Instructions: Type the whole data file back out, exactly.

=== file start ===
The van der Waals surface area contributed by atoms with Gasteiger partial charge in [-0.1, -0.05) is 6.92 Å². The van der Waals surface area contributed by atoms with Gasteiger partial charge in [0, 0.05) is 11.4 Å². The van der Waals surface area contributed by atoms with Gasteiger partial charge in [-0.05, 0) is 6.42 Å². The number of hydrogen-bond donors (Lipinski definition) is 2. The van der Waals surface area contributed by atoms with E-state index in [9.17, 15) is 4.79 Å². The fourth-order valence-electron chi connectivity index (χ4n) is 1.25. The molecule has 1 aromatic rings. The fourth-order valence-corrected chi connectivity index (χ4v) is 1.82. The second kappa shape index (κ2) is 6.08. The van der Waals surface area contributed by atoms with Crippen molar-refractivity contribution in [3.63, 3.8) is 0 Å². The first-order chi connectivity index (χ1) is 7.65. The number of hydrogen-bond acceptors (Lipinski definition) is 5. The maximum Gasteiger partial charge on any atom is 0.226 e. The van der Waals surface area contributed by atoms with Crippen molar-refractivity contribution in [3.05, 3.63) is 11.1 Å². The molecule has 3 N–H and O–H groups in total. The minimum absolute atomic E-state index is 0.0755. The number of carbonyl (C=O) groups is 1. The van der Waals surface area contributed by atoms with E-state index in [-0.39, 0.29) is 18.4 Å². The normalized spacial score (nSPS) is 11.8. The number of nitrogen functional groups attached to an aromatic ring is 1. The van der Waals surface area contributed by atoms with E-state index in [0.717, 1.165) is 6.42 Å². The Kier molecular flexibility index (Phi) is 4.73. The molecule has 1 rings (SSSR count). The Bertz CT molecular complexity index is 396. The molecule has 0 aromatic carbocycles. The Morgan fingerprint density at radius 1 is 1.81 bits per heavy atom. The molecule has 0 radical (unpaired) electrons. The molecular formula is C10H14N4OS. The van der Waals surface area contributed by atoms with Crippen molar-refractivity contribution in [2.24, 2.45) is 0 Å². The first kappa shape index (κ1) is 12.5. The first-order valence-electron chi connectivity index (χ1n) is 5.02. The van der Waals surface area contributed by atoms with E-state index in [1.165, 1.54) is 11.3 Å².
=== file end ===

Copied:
The van der Waals surface area contributed by atoms with Gasteiger partial charge in [-0.1, -0.05) is 6.92 Å². The van der Waals surface area contributed by atoms with Gasteiger partial charge in [0, 0.05) is 11.4 Å². The van der Waals surface area contributed by atoms with Gasteiger partial charge in [-0.05, 0) is 6.42 Å². The number of hydrogen-bond donors (Lipinski definition) is 2. The van der Waals surface area contributed by atoms with E-state index in [9.17, 15) is 4.79 Å². The fourth-order valence-electron chi connectivity index (χ4n) is 1.25. The molecule has 1 aromatic rings. The fourth-order valence-corrected chi connectivity index (χ4v) is 1.82. The second kappa shape index (κ2) is 6.08. The van der Waals surface area contributed by atoms with Crippen molar-refractivity contribution in [3.63, 3.8) is 0 Å². The first-order chi connectivity index (χ1) is 7.65. The number of hydrogen-bond acceptors (Lipinski definition) is 5. The maximum Gasteiger partial charge on any atom is 0.226 e. The van der Waals surface area contributed by atoms with Crippen molar-refractivity contribution in [3.05, 3.63) is 11.1 Å². The molecule has 3 N–H and O–H groups in total. The minimum absolute atomic E-state index is 0.0755. The number of carbonyl (C=O) groups is 1. The van der Waals surface area contributed by atoms with E-state index in [-0.39, 0.29) is 18.4 Å². The normalized spacial score (nSPS) is 11.8. The number of nitrogen functional groups attached to an aromatic ring is 1. The van der Waals surface area contributed by atoms with E-state index in [0.717, 1.165) is 6.42 Å². The Kier molecular flexibility index (Phi) is 4.73. The molecule has 1 rings (SSSR count). The Bertz CT molecular complexity index is 396. The molecule has 0 aromatic carbocycles. The Morgan fingerprint density at radius 1 is 1.81 bits per heavy atom. The molecule has 0 radical (unpaired) electrons. The molecular formula is C10H14N4OS. The van der Waals surface area contributed by atoms with Crippen molar-refractivity contribution in [2.24, 2.45) is 0 Å². The first kappa shape index (κ1) is 12.5. The first-order valence-electron chi connectivity index (χ1n) is 5.02. The van der Waals surface area contributed by atoms with E-state index in [1.165, 1.54) is 11.3 Å².